The WHO considers it “probable” that an animal served as an intermediary in the transmission of SARS-CoV-2, which confirms the role of these as reservoirs of viruses capable of infecting man. What species transmit viruses? Where could the next pandemics come from?
-Most human diseases
According to the World Organization for Animal Health (OIE), 60% of human infectious diseases are zoonotic, that is, they are found first in another animal.
This percentage even rises to 75% for new infectious diseases, according to a British study published in 2001, considered a reference on the subject.
Among the pathogens responsible for these diseases, one in six would be a virus, a third a bacterium and another third parasites. 10% are microscopic fungi, this study indicates.
-The bat, the ideal suspect?
Bats play a reservoir role for a large number of viruses that affect humans. They house them without getting sick themselves.
Some have been known for a long time, such as the rabies virus, but many emerged in recent years, such as Ebola, the SARS coronavirus, SARS-CoV-2 and the Nipah virus, which appeared in Asia in 1998.
Bats “have always been good reservoirs for many viruses, but before we had very little contact” with these species, Eric Fèvre, professor of veterinary infectious diseases at the University of Liverpool (United Kingdom) and International Livestock Research, told AFP. Institute (Kenya).
The reduction of tropical forests due to the advance of cities and cultivated areas, combined with the effects of climate change, bring these animals closer to inhabited areas and push them to “interact more and more with human populations,” he says.
-The ferret, the mink and the weasel –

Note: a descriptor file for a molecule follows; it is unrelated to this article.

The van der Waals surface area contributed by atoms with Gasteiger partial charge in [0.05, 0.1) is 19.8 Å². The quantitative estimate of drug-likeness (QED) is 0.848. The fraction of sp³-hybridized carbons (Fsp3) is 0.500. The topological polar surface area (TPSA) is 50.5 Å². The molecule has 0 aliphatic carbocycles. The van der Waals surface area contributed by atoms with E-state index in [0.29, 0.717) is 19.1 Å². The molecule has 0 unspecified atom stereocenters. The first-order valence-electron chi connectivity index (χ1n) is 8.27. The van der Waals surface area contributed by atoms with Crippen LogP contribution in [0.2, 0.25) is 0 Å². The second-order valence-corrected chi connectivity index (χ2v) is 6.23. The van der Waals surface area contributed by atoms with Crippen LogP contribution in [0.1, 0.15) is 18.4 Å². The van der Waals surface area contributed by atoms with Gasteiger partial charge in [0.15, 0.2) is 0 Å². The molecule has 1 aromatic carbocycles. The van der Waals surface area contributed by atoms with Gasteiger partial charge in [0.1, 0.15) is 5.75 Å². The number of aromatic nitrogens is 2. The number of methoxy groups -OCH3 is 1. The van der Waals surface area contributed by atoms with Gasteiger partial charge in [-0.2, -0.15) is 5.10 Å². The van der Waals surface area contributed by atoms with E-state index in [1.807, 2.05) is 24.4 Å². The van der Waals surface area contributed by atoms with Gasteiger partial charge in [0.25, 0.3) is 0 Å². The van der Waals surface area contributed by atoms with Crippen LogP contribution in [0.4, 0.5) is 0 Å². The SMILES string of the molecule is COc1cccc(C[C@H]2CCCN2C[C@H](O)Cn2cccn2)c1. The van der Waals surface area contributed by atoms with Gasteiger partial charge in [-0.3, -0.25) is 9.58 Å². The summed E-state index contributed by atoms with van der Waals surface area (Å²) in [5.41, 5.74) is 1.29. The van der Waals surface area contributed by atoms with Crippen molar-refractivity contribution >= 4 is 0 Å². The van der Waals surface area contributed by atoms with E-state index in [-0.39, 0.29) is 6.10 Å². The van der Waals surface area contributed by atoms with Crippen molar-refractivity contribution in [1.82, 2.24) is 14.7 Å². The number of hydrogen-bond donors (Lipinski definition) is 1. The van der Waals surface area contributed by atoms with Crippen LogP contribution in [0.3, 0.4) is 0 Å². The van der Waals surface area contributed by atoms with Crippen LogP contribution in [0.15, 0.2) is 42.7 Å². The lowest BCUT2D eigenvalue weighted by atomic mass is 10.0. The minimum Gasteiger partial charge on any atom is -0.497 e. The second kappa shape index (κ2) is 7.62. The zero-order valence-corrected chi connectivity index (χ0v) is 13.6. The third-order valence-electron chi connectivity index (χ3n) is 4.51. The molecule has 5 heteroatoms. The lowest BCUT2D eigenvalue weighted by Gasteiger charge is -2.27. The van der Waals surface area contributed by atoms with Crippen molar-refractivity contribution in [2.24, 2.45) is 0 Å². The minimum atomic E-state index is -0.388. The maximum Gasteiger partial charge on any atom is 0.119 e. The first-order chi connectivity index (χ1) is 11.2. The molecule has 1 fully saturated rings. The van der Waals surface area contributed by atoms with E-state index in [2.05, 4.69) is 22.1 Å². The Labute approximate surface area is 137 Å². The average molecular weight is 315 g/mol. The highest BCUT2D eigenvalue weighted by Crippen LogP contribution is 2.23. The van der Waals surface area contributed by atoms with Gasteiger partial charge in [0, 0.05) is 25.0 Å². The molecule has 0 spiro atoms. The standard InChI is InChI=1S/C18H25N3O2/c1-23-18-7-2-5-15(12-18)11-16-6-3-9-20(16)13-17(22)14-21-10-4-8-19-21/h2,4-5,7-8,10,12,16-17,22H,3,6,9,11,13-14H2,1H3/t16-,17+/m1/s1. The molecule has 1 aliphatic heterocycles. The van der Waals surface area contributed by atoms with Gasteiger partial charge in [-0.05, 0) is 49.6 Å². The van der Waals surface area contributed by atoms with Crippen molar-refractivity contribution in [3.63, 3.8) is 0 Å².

Another family of mammals, the mustelids (badgers, ferrets, minks, weasels …), is often pointed out as responsible for viral zoonoses, and in particular those caused by coronavirus.
The civet or civet cat has been identified as the intermediate host for Severe Acute Respiratory Syndrome (SARS), which left 774 deaths worldwide in 2002-2003. Although the SARS coronavirus was found in some civets, it is not confirmed that this small carnivore close to the mongoose was the one who transmitted the virus to humans.
SARS-CoV-2 contamination of mink farms has shown that this species could be infected by human carriers. But the reverse case has not been proven.
-The pangolin, innocent?
At the beginning of the COVID-19 epidemic, this endangered animal was identified by Chinese researchers as the “possible intermediate host”, given the closeness of the genetic sequences of SARS-CoV-2 and a coronavirus that infects the pangolin.
Although this mammal is the natural host for many viruses, its role in the transmission of SARS-CoV-2 has not been established.
The study published on Monday by experts from the WHO and China did not clarify this point either.
“Among the viruses that come from these two mammals (bat and pangolin, ndlr) identified so far, none resembles SARS-CoV-2 enough to be considered its direct ancestor,” according to the experts.
“After a year, we continue with the same questions,” laments Serge Morand, a health ecologist at the French National Center for Scientific Research (CNRS), underlining that a genetic proximity would not suffice as a demonstration either.
“Ecological hypotheses are also necessary, which explain to us how a pangolin could come into contact with a bat: it was certainly not in a market,” he says.
-The other mammals